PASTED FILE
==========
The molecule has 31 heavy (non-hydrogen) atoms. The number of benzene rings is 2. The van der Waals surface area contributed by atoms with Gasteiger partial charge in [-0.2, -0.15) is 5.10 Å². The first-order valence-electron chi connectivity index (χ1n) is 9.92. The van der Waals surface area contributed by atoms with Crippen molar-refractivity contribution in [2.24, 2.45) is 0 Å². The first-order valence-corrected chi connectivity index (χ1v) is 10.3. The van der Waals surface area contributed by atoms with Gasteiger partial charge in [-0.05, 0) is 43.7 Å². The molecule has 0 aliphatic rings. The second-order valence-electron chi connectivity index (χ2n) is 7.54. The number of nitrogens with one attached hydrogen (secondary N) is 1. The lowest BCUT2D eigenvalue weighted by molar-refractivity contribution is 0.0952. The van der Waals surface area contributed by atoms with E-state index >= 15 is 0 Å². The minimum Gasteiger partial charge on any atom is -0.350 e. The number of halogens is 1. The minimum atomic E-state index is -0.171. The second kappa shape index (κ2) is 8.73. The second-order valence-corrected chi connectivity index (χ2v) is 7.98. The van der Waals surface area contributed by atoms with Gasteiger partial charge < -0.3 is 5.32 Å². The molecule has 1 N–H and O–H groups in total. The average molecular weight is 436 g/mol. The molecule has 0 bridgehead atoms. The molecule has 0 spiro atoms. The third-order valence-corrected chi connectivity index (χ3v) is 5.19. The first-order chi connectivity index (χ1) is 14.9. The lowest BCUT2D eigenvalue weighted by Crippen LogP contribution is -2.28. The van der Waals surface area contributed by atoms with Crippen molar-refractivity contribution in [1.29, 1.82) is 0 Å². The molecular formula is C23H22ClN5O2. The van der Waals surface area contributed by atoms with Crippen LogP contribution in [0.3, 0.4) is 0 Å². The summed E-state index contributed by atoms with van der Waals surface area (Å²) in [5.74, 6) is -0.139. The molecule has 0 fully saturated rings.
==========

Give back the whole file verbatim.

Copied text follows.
The molecule has 31 heavy (non-hydrogen) atoms. The number of benzene rings is 2. The van der Waals surface area contributed by atoms with Gasteiger partial charge in [-0.2, -0.15) is 5.10 Å². The first-order valence-electron chi connectivity index (χ1n) is 9.92. The van der Waals surface area contributed by atoms with Crippen molar-refractivity contribution in [2.24, 2.45) is 0 Å². The first-order valence-corrected chi connectivity index (χ1v) is 10.3. The van der Waals surface area contributed by atoms with Gasteiger partial charge in [-0.05, 0) is 43.7 Å². The molecule has 0 aliphatic rings. The second-order valence-electron chi connectivity index (χ2n) is 7.54. The number of nitrogens with one attached hydrogen (secondary N) is 1. The lowest BCUT2D eigenvalue weighted by molar-refractivity contribution is 0.0952. The van der Waals surface area contributed by atoms with E-state index >= 15 is 0 Å². The minimum Gasteiger partial charge on any atom is -0.350 e. The number of halogens is 1. The minimum atomic E-state index is -0.171. The second kappa shape index (κ2) is 8.73. The second-order valence-corrected chi connectivity index (χ2v) is 7.98. The van der Waals surface area contributed by atoms with Gasteiger partial charge < -0.3 is 5.32 Å². The molecule has 1 N–H and O–H groups in total. The average molecular weight is 436 g/mol. The molecule has 0 bridgehead atoms. The molecule has 0 spiro atoms. The third-order valence-corrected chi connectivity index (χ3v) is 5.19. The first-order chi connectivity index (χ1) is 14.9. The lowest BCUT2D eigenvalue weighted by Crippen LogP contribution is -2.28. The van der Waals surface area contributed by atoms with Crippen molar-refractivity contribution in [1.29, 1.82) is 0 Å². The molecular formula is C23H22ClN5O2. The van der Waals surface area contributed by atoms with Crippen LogP contribution in [0.3, 0.4) is 0 Å². The summed E-state index contributed by atoms with van der Waals surface area (Å²) in [5.74, 6) is -0.139. The molecule has 0 fully saturated rings.